You have two choices: seek higher ground, or get swept away. Get better,
or
quit now.

To avoid the issue is about as effective as turning your back on an
approaching hurricane.

--
--- Nick Malik [Microsoft]
MCSD, CFPS, Certified Scrummaster
http://blogs.msdn.com/nickmalik

Disclaimer: Opinions expressed in this forum are my own, and not
representative of my employer.
I do not answer questions on behalf of my employer. I'm just a
programmer helping programmers.
--


Nov 16 '05 #32

P: n/a
"Is this not an isolated case?"

For all I know it might be the general rule as opposed to the exception...
I haven't personally out-sourced to a large enough sample of Indian firms to
perform a valid statistical analysis of any sort.

"I'm sure there are very good companies in India with engineers who produce
above par code. It happens in the US too. You get what you pay for."

You may have noticed that I didn't address every company in India or all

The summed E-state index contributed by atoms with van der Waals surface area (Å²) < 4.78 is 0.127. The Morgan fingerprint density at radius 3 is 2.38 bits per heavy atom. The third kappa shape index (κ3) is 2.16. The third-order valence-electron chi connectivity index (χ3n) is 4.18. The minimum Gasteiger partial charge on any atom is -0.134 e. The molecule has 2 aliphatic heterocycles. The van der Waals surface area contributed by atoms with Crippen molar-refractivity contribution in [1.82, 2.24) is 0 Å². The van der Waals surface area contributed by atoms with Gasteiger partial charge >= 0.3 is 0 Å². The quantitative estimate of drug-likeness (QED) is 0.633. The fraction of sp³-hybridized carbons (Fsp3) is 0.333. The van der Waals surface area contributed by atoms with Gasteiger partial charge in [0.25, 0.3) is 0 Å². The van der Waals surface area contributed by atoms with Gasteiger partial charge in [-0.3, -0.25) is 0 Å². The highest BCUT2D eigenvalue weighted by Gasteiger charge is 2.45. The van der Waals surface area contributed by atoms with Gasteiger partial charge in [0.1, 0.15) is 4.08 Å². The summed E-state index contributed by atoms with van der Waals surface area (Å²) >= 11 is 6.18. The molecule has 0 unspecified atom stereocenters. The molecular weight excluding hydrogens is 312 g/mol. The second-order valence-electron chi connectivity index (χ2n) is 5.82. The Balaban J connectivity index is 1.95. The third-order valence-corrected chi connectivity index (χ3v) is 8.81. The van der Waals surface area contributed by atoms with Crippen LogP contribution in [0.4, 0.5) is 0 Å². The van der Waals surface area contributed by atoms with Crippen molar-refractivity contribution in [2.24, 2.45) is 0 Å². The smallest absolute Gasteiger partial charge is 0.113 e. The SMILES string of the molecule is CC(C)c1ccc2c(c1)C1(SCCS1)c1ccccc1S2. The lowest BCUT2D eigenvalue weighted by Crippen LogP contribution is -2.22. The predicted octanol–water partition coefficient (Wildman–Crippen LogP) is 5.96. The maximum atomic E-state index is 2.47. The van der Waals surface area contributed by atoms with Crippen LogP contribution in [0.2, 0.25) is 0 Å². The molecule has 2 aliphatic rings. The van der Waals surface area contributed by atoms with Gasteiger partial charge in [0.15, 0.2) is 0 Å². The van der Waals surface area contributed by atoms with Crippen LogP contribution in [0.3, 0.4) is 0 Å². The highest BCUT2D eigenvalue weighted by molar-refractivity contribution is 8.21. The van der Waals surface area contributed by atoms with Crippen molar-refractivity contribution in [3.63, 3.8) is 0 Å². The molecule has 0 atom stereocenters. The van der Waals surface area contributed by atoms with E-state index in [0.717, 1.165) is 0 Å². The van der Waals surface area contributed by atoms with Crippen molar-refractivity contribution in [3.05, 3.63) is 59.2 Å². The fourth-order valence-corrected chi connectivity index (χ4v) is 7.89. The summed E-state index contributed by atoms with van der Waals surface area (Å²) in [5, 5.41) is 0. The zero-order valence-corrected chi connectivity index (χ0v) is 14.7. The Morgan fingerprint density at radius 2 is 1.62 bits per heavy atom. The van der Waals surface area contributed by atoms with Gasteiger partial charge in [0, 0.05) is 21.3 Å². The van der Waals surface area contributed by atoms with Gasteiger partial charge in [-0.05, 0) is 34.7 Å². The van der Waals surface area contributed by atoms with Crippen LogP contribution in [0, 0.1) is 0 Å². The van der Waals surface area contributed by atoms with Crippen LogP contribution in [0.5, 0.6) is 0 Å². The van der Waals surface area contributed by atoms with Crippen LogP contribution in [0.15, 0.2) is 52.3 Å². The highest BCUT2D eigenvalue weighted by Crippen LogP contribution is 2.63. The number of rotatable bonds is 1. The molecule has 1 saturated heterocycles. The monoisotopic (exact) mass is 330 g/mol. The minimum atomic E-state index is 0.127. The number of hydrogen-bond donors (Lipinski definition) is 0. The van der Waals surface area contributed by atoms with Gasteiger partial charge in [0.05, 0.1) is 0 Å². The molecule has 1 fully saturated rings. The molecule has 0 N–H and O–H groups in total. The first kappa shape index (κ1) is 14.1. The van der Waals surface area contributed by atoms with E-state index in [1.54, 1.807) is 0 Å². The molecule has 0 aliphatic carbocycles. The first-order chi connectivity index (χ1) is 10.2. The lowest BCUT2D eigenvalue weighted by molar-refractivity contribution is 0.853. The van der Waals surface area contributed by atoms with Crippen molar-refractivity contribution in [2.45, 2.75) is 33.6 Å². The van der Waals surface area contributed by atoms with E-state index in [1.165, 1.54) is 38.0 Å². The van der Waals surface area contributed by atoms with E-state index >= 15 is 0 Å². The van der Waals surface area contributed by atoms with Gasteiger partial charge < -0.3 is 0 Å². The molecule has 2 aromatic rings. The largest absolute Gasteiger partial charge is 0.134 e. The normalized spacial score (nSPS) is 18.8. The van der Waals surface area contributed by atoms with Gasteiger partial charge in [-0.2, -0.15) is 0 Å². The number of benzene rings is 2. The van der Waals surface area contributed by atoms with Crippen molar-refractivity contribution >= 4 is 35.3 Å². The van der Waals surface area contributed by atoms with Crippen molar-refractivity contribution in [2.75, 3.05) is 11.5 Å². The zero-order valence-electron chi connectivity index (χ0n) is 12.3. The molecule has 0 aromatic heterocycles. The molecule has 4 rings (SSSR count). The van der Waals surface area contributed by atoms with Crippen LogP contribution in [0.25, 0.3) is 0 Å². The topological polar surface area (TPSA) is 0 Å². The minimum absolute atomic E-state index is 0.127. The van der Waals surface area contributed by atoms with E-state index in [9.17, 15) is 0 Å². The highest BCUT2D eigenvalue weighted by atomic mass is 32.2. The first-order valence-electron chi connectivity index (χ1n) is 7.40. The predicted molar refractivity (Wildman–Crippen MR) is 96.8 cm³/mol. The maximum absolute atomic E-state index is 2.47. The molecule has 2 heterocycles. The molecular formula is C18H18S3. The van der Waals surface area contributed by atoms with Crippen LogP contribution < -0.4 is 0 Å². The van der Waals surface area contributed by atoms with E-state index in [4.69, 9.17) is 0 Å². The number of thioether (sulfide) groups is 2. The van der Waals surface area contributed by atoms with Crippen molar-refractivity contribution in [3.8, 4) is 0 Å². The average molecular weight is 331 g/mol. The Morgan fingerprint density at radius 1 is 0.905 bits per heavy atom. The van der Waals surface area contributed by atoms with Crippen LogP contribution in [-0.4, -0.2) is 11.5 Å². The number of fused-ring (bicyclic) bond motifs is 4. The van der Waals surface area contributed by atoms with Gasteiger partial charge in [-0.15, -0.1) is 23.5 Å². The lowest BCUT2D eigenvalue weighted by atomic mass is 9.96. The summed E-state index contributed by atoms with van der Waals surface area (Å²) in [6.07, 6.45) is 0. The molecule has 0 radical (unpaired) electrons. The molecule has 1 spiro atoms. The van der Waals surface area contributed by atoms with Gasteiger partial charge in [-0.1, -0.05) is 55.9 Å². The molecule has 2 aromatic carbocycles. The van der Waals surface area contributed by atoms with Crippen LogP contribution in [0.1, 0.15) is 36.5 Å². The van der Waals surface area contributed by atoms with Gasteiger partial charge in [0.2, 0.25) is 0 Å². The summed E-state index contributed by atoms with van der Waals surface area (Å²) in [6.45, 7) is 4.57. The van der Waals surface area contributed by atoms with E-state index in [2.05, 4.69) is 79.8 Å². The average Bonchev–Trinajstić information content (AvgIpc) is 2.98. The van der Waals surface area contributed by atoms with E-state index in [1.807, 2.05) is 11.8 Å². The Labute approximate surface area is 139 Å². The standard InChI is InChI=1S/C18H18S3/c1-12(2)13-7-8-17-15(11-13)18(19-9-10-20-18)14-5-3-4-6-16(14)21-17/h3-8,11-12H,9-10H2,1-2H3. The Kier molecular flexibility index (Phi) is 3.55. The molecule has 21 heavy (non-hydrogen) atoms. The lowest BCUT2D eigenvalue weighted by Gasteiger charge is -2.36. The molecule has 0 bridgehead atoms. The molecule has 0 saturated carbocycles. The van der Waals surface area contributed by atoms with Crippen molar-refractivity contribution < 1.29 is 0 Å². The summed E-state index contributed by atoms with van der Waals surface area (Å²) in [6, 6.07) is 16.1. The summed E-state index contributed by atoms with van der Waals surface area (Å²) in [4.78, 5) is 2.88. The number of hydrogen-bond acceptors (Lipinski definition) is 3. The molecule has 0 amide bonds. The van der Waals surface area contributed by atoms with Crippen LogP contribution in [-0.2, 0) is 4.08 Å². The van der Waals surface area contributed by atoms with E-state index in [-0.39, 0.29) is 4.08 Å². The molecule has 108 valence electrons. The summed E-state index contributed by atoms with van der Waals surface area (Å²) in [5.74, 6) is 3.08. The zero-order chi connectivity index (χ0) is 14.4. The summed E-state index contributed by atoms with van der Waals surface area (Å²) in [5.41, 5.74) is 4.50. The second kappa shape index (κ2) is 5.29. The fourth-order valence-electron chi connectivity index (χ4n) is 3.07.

engineers in India. I speak of one particular incident, with one particular
company. In this instance the company is getting screwed out of $$$ for
below-par, re-cycled, freely available code.

But as someone else pointed out, I suppose since they're outsourcing to
India, they're getting screwed out of 30%-60% less, right?

LOFL.

*** We'll sell at a loss, but we'll make it up with volume ***

"Alvin Bruney [MVP]" <vapor at steaming post office> wrote in message
news:u7**************@tk2msftngp13.phx.gbl...
Is this not an isolated case? I'm sure there are very good companies in
India with engineers who produce above par code. It happens in the US too.
You get what you pay for.

--
Regards,
Alvin Bruney

Shameless Author plug
The Microsoft Office Web Components Black Book with .NET
http://tinyurl.com/27cok